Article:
If only they’d come to us in the first place. Not only would they get a great course - possibly even a better chance of passing the exam first time - but because we value their business, we’re ready to help with any exam re-sits, no problem.
If you don’t take a long-term view of customer relationships, how can you expect customers to come back? Unfortunately, there’s still a lot of people - both customers as well as suppliers - who simply can’t differentiate between the cost of something, and its value.
Monday, September 21, 2009
ITIL Software Scheme Goes Into Pilot Stage
You may have already heard about APM Group’s plans to launch an official ITIL software assessment scheme. Today an announcement was made explaining that this scheme is about to enter the “pilot stage”, and potential “Licensed Software Assessors” are invited to contact APM Group.
At Pink we have had the industry’s only ITIL software assessment scheme for over 10 years - PinkVERIFY. There are plenty of previous posts from me here explaining how PinkVERIFY works and why we do it. (For even more information you’re welcome to view the PinkVERIFY pages on our main website.) So what does APM Group’s announcement mean for Pink, and PinkVERIFY in particular?
There has certainly been some buzz from industry observers in recent weeks as people tried to understand what APM Group was doing, and why. Why launch a software assessment scheme competitive to PinkVERIFY? The short answer is - it’s not. It’s actually an accreditation scheme where firms like Pink who have an ITIL software assessment service can have their service accredited by APM Group.
If you’re still not sure how this will work - here’s a very appropriate analogy. What will happen is the same as what happened years ago with training courses. Pink Elephant developed the very first ITIL course in 1992. But soon afterwards other organizations developed their own ITIL courses and the exam bodies made sure that a minimum standard was met for these courses by introducing an accreditation scheme - hence we now have ATOs (Accredited Training Organizations). So if you’re looking for training then chose an ATO and you have some confidence that you’ll be buying a decent product. It’s the exact same thing we have here with the ITIL software assessment scheme. APM Group are providing an accreditation service for anyone who wants to assess software as being ITIL compatible. Meet APM Group’s requirements and you can become an LSA (Licensed Software Assessor). Up until this year, PinkVERIFY has been the only such scheme in existence. But APM Group’s initiative allows for other organizations to develop their own PinkVERIFY-type of service and APM Group will accredit them, ensuring that all such schemes meet at least a minimum acceptable standard.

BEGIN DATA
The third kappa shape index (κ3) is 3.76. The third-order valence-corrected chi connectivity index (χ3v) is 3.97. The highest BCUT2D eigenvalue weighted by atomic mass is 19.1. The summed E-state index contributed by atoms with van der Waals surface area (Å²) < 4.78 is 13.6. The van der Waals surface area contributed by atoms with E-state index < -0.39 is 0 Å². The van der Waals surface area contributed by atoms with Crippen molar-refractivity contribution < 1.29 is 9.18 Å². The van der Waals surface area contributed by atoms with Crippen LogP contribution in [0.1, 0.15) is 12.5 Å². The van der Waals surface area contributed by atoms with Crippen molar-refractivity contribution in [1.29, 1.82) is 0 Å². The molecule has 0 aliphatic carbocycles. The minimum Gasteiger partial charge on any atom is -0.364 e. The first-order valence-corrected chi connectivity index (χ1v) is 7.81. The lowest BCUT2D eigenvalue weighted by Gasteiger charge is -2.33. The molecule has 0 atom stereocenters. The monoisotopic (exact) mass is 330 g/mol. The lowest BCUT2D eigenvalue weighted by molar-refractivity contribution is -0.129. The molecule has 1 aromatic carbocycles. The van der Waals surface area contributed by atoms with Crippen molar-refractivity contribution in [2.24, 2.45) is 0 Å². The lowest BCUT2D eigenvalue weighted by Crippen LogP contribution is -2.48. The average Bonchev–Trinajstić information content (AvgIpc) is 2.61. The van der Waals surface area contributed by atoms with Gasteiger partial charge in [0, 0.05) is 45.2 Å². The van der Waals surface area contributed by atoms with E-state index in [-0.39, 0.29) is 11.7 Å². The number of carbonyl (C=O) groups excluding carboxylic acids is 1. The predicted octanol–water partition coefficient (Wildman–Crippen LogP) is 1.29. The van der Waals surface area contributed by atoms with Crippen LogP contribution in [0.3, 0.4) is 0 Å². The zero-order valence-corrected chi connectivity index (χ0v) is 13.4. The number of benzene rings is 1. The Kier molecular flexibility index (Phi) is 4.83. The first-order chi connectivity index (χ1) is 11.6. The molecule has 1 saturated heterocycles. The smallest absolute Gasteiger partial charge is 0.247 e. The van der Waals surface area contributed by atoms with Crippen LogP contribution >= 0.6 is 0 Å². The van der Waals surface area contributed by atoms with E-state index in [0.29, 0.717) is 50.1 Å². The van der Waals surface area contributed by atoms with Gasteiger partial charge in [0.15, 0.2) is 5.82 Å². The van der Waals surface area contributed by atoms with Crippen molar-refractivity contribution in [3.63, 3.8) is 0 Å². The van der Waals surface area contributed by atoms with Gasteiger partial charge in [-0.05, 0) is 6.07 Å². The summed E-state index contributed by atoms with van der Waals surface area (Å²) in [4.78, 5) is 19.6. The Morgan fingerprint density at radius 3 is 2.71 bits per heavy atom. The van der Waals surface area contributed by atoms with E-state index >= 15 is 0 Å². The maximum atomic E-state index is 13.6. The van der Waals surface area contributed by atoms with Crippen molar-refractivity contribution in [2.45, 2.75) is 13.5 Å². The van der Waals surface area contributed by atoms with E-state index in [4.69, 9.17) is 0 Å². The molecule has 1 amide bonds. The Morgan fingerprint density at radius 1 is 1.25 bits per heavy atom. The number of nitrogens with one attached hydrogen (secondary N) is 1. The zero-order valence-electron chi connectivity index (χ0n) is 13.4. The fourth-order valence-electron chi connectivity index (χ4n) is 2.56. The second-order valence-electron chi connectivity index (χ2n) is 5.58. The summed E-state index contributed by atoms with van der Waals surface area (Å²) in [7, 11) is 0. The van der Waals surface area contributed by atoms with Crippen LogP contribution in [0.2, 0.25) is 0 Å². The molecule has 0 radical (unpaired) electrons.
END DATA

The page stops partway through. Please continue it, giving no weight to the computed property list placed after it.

So PinkVERIFY is not going away. We have recently been in discussions with APM Group to have Pink, and PinkVERIFY, accredited within this new scheme. There were only a small number of changes we have made to the PinkVERIFY criteria and method - and so we’re ready to go! Going forward, any software product that satisfies the requirements for PinkVERIFY will also qualify for the APM Group’s “ITIL swirl”.
This is good news for everyone. And we’re very proud and pleased that APM Group has recognized the work that we’d done over the past 10 years with PinkVERIFY - there are currently dozens of products on the PinkVERIFY list. We’re looking forward to working with existing PinkVERIFY vendors to validate that their products qualify to have the “ITIL swirl” added as an additional “badge of approval”. Watch this space for more updates very soon.
(This post was updated on September 24 to clarify one statement in the penultimate paragraph).
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Friday, September 18, 2009
Room For Another “Path” to ITIL Expert?
Currently, anyone who has done the ITIL V2 Service Manager can gain their ITIL Expert certification simply by doing the Manager’s Bridge. That means that (apart from any Foundation they might have) they will have to do:
- Week 1 of the V2 Service Manager program, plus an exam
- Week 2 of the V2 Service Manager program, plus an exam
- Week 3 of a V2-V3 Manager’s Bridge, plus an exam